Results : Up to 40% of patients with Lyme disease develop neurologic involvement of either the peripheral or central nervous system. Dissemination to the CNS can occur within the first few weeks after skin infection. Like syphilis, Lyme disease may have a latency period of months to years before symptoms of late infection emerge. Early signs include meningitis, encephalitis, cranial neuritis, and radiculoneuropathies. Later, encephalomyelitis and encephalopathy may occur. A broad range of psychiatric reactions have been associated with Lyme disease, including paranoia, dementia, schizophrenia, bipolar disorder, panic attacks, major depression, anorexia nervosa, and obsessive-compulsive disorder. Depressive states among patients with late Lyme disease are fairly common, ranging across studies from 26% to 66%. The microbiology of Borrelia burgdorferi sheds light on why Lyme disease can be relapsing and remitting and why it can be refractory to normal immune surveillance and standard antibiotic regimens.

Conclusions: Psychiatrists who work in endemic areas need to include Lyme disease in the differential diagnosis of any atypical psychiatric disorder. Further research is needed to identify better laboratory tests and to determine the appropriate manner (intravenous or oral) and length (weeks or months) of treatment among patients with neuropsychiatric involvement. (Am J Psychiatry 1994; 151:1571-1583)

Lyme Disease (Lyme borreliosis), caused by the tick-borne spirochete Borrelia burgdorferi, may progress from an initial skin infection to a disabling multisystemic illness. Now the most common vector-borne infection in the United States, Lyme disease is increasing in incidence and geographic spread (1). The disease has dermatologic, arthritic, ophthalmologic, cardiac, neurologic, and psychiatric manifestations (2). In its protean manifestations, in its spirochetal etiology, and in its course (early skin localization and rapid invasion of the central nervous system [CNS]), Lyme disease is similar to syphilis (3). Like syphilis, early recognition is important to prevent an acute, treatable illness from becoming a chronic or relapsing one. Because current diagnostic tests are not always reliable, physicians must rely on clinical presentation as the basis for diagnosis. Because many of the symptoms of Lyme disease involve the CNS, patients with Lyme disease may be referred to psychiatrists both before and after diagnosis.

In this article, we present an overview of Lyme disease with a particular emphasis on its neuropsychiatric features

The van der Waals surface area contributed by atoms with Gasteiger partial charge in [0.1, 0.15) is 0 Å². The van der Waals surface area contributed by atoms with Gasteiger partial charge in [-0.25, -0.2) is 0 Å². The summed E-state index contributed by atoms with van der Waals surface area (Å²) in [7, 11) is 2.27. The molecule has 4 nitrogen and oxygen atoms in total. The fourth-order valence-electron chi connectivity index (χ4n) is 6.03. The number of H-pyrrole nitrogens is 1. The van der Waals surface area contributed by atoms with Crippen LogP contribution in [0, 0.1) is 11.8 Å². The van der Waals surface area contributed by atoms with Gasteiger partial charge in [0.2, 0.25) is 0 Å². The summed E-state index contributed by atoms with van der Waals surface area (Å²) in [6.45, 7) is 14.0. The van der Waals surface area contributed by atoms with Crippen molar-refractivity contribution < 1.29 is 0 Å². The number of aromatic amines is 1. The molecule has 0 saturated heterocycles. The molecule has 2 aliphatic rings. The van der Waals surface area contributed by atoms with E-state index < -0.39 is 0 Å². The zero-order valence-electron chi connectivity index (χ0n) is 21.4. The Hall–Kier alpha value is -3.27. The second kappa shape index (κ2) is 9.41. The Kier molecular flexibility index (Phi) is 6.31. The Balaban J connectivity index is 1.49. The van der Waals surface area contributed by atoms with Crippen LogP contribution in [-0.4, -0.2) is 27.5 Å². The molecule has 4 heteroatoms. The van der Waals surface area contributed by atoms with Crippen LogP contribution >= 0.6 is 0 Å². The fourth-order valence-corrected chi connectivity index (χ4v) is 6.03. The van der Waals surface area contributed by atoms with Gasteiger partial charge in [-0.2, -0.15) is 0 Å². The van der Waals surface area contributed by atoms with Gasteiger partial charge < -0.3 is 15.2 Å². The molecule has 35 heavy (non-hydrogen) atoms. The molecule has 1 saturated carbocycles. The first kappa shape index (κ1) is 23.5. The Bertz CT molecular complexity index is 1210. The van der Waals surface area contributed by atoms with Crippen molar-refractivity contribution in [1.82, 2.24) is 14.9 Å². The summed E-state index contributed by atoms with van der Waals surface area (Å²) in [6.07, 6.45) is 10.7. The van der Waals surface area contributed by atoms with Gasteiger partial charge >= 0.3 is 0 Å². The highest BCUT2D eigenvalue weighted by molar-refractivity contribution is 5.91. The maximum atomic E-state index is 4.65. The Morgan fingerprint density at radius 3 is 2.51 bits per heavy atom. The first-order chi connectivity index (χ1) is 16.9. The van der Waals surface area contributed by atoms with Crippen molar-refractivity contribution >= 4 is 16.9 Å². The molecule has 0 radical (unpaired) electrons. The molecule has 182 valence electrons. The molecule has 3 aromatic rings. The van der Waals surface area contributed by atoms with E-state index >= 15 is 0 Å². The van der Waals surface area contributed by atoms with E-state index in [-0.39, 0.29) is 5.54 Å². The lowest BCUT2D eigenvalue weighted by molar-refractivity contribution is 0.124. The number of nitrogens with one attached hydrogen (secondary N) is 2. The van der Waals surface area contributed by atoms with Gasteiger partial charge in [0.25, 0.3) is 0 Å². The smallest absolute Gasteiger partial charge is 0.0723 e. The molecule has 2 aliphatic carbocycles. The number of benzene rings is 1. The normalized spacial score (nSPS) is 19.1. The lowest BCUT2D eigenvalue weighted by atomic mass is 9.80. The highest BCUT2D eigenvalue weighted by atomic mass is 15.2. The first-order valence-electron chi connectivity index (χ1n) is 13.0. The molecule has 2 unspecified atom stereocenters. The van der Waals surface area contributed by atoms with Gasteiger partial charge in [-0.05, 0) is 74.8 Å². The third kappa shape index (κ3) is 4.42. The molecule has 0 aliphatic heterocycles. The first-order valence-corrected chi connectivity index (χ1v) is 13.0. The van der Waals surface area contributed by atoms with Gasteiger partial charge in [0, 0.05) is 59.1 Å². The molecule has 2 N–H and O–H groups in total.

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Re: NEUROPSYKIATRINEN BORRELIOOSI

ViestiKirjoittaja soijuv » Ti Maalis 03, 2015 18:29

Open Neurol J. 2012; 6: 88–93.
Published online 2012 Oct 5. doi: 10.2174/1874205X01206010088
PMCID: PMC3474947
Suppl 1
The Psychoimmunology of Lyme/Tick-Borne Diseases and its Association with Neuropsychiatric Symptoms
Robert C Bransfield*
Author information ► Article notes ► Copyright and License information ►
This article has been cited by other articles in PMC.
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Abstract

Disease progression of neuropsychiatric symptoms in Lyme/tick-borne diseases can be better understood by greater attention to psychoimmunology. Although there are multiple contributors that provoke and weaken the immune system, infections and persistent infections are significant causes of pathological immune reactions. Immune mediated ef-fects are a significant contributor to the pathophysiological processes and disease progression. These immune effects in-clude persistent inflammation with cytokine effects and molecular mimicry and both of these mechanisms may be present at the same time in persistent infections. Sickness syndrome associated with interferon treatment and autoimmune limbic encephalopathies are models to understand inflammatory and molecular mimicry effects upon neuropsychiatric symp-toms. Progressive inflammatory reactions have been proposed as a model to explain disease progression in depression, psychosis, dementia, epilepsy, autism and other mental illnesses and pathophysiological changes have been associated with oxidative stress, excitotoxicity, changes in homocysteine metabolism and altered tryptophan catabolism. Lyme dis-ease has been associated with the proinflammatory cytokines IL-6, IL-8, IL-12, IL-18 and interferon-gamma, the chemokines CXCL12 and CXCL13 and increased levels proinflammatory lipoproteins. Borrelia burgdorferi surface gly-colipids and flagella antibodies appear to elicit anti-neuronal antibodies and anti-neuronal antibodies and Borrelia burgdorferi lipoproteins can disseminate from the periphery to inflame the brain. Autism spectrum disorders associated with Lyme/tick-borne diseases may be mediated by a combination of inflammatory and molecular mimicry mechanisms. Greater interaction is needed between infectious disease specialists, immunologists and psychiatrists to benefit from this awareness and to further understand these mechanisms.

http://www.ncbi.nlm.nih.gov/pmc/articles/PMC3474947/